Anyway, the immediate result of the march is that half our town centre pubs are closed and the other half are full of people dressed in orange, some with Union Jacks emblazoned with "No Surrender" around their shoulders, while the bandsmen were sweltering in thick military-style uniforms and the hordes of police were happily adding up their overtime. I found the Guest House wasn't scheduled to open until 5.00 p.m., so I went to the Lakeside Inn, the smallest pub in Britain, and had a surprisingly nice pint of Fullers London Pride while sitting on the balcony overlooking the Marine Lake.

Southport people aren't really keen on these Orange Scousers taking over their town, but it does bring in a lot of trade, and if we're being honest there is very little trouble considering the numbers involved. As a Liverpudlian of mixed origin (my father's from the Orange and my mother's from the Green), I have no specific allegiance, although I can find nothing in the Orange cause that I can identify with at all. The Orange man who shouted abuse at two harmless buskers and a Big Issue seller did strike me as a complete pillock, and two Orange girls fighting in Chapel Street did no favours for my home city, but these are the extremes.

There seem to be fewer Orange people in Southport every year, so perhaps the commemoration of this 321-year old battle in a war that is no longer relevant is losing some of its resonance, especially as power-sharing in Northern Ireland is now a reality. I hope so.

I finished my afternoon with a fine pint in the Guest House ~ once it had finally opened. It's nice to get our pubs back.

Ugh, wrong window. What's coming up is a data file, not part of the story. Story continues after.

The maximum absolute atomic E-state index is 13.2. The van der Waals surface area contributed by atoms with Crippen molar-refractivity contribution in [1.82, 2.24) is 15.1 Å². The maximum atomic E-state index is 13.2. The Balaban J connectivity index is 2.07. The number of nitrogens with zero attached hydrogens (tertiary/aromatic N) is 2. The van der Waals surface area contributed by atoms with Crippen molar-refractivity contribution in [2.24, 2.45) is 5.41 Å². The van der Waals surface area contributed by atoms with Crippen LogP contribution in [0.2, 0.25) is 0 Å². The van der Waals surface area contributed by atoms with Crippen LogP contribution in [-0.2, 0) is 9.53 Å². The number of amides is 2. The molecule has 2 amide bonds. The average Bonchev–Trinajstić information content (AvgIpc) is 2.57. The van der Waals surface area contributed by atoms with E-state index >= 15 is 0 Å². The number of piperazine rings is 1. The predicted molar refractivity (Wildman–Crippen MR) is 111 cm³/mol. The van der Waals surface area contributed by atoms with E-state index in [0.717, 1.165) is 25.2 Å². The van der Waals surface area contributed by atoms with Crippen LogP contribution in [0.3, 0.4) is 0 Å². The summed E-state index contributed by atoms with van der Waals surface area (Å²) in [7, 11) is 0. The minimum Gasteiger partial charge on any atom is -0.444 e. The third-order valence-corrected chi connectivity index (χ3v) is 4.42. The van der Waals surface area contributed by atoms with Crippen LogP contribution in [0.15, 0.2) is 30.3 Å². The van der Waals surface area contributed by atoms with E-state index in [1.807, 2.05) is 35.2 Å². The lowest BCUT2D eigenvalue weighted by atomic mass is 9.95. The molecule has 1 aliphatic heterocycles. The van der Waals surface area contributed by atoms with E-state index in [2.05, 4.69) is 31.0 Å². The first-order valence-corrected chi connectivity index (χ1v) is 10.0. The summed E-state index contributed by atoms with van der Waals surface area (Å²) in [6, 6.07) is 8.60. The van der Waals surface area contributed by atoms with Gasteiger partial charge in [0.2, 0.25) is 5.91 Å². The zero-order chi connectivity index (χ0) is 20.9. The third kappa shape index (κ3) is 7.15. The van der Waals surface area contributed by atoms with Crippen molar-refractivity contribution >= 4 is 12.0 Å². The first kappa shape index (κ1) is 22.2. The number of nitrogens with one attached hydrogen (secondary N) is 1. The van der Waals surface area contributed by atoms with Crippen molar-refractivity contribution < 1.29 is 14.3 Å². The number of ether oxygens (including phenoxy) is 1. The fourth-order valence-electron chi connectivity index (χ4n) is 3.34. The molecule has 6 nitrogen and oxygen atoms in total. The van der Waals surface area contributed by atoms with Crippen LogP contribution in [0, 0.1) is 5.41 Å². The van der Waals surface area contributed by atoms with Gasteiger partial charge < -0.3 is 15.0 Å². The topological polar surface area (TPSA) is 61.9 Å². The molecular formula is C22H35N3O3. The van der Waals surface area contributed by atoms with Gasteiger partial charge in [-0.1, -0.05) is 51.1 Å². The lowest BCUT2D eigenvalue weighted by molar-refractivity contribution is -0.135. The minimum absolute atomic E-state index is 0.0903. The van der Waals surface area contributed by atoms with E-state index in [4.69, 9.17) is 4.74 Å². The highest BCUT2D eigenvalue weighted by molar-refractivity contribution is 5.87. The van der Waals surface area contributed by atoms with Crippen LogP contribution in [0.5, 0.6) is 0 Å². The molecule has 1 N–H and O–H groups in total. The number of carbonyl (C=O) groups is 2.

* This is the title of an Al Stewart song from the 1972 album, 'Orange'.

Friday, 10 July 2009

Singaround at the Ship Inn, Haskayne

Last night, I went to the Ship Inn in Haskayne for the first time since the pub reopened. There has been a singaround in this pub for many years, and it's nice to see it has begun again after the closure.

Thirst things first. There were three cask beers on: Southport Golden Sands, George Wright Blonde Moment and Springhead Surrender 1646. I like Golden Sands but concentrated on the other two, as I'd had neither of them before. The George Wright was much as you'd expect a blonde beer to be and was extremely drinkable. The Springhead was a complete contrast: a copper beer with a combination of hoppy bitterness and malt. All the beers were well kept, and Paul, the licensee, told me he wanted to concentrate on local brewers whenever he could.

The singaround was run on the usual lines of going around the room. There is a big range of styles and performances, including country, folk songs and tunes, and singer-songwriter material; the Beatles' Blackbird was played as a instrumental. This singaround is very informal and friendly, and is not at all daunting ~ to the extent that a man who hadn't intended to perform borrowed a guitar and gave us a version of John Martin's 'May You Never'. Performing is not compulsory; if you just want to listen, you're welcome to.

Paul told me that there are open mike nights in the Ship on Wednesday evenings; I must check them out as well.

The Ship is on Rosemary Lane just off the A5147, about 7 miles from Southport. (postcode: L39 7JP)

Wednesday, 8 July 2009

Rockabye Sweet Baby James

I went to see James Taylor in the O2 on Monday. It was a brilliant night, he had a great band with wonderful backing singers, his voice as mellow as ever, and he showed a sense of humour that seemed slightly English on occasion. I also found out at last, after 35 years, what the song 'Sweet Baby James' is about. He played all the well-known songs his fans would expect, along with a selection of more recent material, including a pleasing cover of the old Jimmy Webb song, "Wichita Lineman", a song which, although I'm no country fan, I've always liked.